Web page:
Read at your own risk.
All went well and according to plan. Mark was taken back for surgery at 5:00am, the surgery ended at 8pm, and I got to see him in the ICU at 9pm. I stayed for only about 15 minutes (it was past visiting hours). I’ll go back at 9am today.
Mark’s on a ventilator and sedated. They are going to keep him that way for a few days. He’s being monitored in every way possible, including some new things we haven’t experienced before such as an arterial doppler implanted in his neck to track the function of his blood vessels. The nurse and neurosurgery team are also using a hand-held doppler to check the blood vessels in his neck and head regularly. The doppler reminds me of being pregnant and marveling during ultrasounds at the sound of my baby’s heartbeat broadcast into the air, the comforting confirmation of the steady functioning of the hidden life within.
Mark’s face is quite swollen from the trauma of surgery, and in addition to that his forehead is an entirely different shape. It would not be completely inaccurate to say it looks like something Steven Spielberg might come up with. The muscle tissue they took from his thigh is tucked in there. However, imagine that you made an empanada and overstuffed it. The dough can only stretch so far as you try to close it. Mark’s skin, having been cut open so many times there and also having been radiated, doesn’t have the flexibility that would be optimal for this super-not-optimal situation. So they couldn’t fully close it. They took a little skin from his thigh to patch it a bit, and then left some of his incision not closed. It’s packed, and they haven’t decided what to do with that yet. They left his forehead skin intact, which means he still has that open burr hole. “It’ll be bleeding,” the neurosurgeon warned me in the post-op conversation, “but that’s good because it allows an escape point for blood that would otherwise pool.” The new patch of healthy muscle underneath should help the hole heal.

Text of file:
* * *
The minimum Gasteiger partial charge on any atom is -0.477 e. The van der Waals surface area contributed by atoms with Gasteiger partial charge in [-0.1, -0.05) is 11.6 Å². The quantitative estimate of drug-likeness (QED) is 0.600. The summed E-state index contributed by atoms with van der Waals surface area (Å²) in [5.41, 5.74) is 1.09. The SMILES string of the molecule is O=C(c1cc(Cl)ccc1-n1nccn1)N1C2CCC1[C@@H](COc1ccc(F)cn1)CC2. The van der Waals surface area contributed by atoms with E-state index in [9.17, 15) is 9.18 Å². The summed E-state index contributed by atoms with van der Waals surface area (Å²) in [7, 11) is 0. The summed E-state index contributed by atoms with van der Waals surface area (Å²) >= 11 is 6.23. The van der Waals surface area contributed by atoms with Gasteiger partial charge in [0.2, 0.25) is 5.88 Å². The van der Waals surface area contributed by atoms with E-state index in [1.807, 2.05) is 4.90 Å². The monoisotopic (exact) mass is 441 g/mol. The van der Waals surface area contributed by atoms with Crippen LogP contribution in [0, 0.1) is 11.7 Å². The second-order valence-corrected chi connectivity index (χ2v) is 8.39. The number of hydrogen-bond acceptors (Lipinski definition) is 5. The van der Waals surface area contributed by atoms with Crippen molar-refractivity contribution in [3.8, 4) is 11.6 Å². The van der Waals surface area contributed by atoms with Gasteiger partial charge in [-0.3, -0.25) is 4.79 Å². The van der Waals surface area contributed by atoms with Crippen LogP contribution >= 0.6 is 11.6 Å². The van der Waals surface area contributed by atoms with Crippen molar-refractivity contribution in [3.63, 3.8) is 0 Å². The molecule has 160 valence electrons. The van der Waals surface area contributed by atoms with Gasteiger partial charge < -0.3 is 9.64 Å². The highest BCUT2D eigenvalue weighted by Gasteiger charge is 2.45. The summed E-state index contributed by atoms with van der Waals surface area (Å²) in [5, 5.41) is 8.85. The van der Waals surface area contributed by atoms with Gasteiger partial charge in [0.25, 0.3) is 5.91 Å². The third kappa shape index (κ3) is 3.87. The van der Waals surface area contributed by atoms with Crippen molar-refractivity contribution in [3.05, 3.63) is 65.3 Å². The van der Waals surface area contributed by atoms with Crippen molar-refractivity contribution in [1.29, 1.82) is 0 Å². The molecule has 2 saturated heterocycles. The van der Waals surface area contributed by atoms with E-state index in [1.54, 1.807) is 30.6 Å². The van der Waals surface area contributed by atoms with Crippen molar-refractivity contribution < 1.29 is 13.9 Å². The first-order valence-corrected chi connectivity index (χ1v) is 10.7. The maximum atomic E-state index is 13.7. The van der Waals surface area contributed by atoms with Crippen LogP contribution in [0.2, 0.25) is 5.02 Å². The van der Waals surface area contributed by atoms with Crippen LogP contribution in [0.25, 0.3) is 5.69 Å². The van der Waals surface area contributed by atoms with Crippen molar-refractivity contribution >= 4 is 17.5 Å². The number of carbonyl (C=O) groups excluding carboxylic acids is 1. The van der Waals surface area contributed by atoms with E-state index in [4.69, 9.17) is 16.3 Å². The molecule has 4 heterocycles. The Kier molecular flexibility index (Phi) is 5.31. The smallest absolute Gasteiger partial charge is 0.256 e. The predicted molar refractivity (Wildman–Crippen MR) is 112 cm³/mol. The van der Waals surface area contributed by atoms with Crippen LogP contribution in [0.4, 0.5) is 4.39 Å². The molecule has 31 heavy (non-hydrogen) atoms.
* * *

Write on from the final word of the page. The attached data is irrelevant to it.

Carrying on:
I’ll go back to the beginning. All went fine. I’m okay. One day at a time is reduced to one hour at a time, one minute at a time. His greatest risk is blood clots as the pieced-together blood vessels figure out how to heal. He’s exactly where he needs to be: in the secure world of the ICU.